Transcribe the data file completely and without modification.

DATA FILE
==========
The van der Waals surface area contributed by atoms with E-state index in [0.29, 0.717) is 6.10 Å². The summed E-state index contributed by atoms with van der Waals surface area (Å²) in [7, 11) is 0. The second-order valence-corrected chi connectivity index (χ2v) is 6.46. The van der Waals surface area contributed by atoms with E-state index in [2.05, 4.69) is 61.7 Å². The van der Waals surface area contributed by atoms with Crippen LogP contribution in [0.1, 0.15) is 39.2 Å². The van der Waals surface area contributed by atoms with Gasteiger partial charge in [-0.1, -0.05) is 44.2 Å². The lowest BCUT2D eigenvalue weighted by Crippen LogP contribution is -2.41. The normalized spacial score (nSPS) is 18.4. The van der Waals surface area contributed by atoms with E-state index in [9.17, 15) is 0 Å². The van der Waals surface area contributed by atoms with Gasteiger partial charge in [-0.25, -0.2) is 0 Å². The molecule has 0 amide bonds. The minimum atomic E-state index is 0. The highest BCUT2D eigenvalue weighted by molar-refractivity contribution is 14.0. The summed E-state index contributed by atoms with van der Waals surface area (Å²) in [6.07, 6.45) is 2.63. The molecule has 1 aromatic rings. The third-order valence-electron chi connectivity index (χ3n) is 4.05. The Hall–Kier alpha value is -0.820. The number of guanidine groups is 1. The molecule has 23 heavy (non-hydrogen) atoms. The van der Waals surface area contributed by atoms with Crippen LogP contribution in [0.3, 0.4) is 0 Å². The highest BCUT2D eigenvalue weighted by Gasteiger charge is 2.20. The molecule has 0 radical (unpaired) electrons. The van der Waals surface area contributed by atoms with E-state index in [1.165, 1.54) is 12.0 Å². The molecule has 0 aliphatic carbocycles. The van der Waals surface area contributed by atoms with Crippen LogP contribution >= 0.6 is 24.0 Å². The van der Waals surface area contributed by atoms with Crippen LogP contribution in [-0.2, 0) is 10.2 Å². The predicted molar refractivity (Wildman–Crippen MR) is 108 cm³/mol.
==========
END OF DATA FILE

The van der Waals surface area contributed by atoms with E-state index in [0.29, 0.717) is 6.10 Å². The summed E-state index contributed by atoms with van der Waals surface area (Å²) in [7, 11) is 0. The second-order valence-corrected chi connectivity index (χ2v) is 6.46. The van der Waals surface area contributed by atoms with E-state index in [2.05, 4.69) is 61.7 Å². The van der Waals surface area contributed by atoms with Crippen LogP contribution in [0.1, 0.15) is 39.2 Å². The van der Waals surface area contributed by atoms with Gasteiger partial charge in [-0.1, -0.05) is 44.2 Å². The lowest BCUT2D eigenvalue weighted by Crippen LogP contribution is -2.41. The normalized spacial score (nSPS) is 18.4. The van der Waals surface area contributed by atoms with E-state index in [9.17, 15) is 0 Å². The van der Waals surface area contributed by atoms with Gasteiger partial charge in [-0.25, -0.2) is 0 Å². The molecule has 0 amide bonds. The minimum atomic E-state index is 0. The highest BCUT2D eigenvalue weighted by molar-refractivity contribution is 14.0. The summed E-state index contributed by atoms with van der Waals surface area (Å²) in [6.07, 6.45) is 2.63. The molecule has 1 aromatic rings. The third-order valence-electron chi connectivity index (χ3n) is 4.05. The Hall–Kier alpha value is -0.820. The number of guanidine groups is 1. The molecule has 23 heavy (non-hydrogen) atoms. The van der Waals surface area contributed by atoms with Crippen LogP contribution in [0.3, 0.4) is 0 Å². The highest BCUT2D eigenvalue weighted by Gasteiger charge is 2.20. The molecule has 0 radical (unpaired) electrons. The van der Waals surface area contributed by atoms with E-state index in [1.165, 1.54) is 12.0 Å². The molecule has 0 aliphatic carbocycles. The van der Waals surface area contributed by atoms with Crippen LogP contribution >= 0.6 is 24.0 Å². The van der Waals surface area contributed by atoms with Crippen LogP contribution in [-0.2, 0) is 10.2 Å². The predicted molar refractivity (Wildman–Crippen MR) is 108 cm³/mol.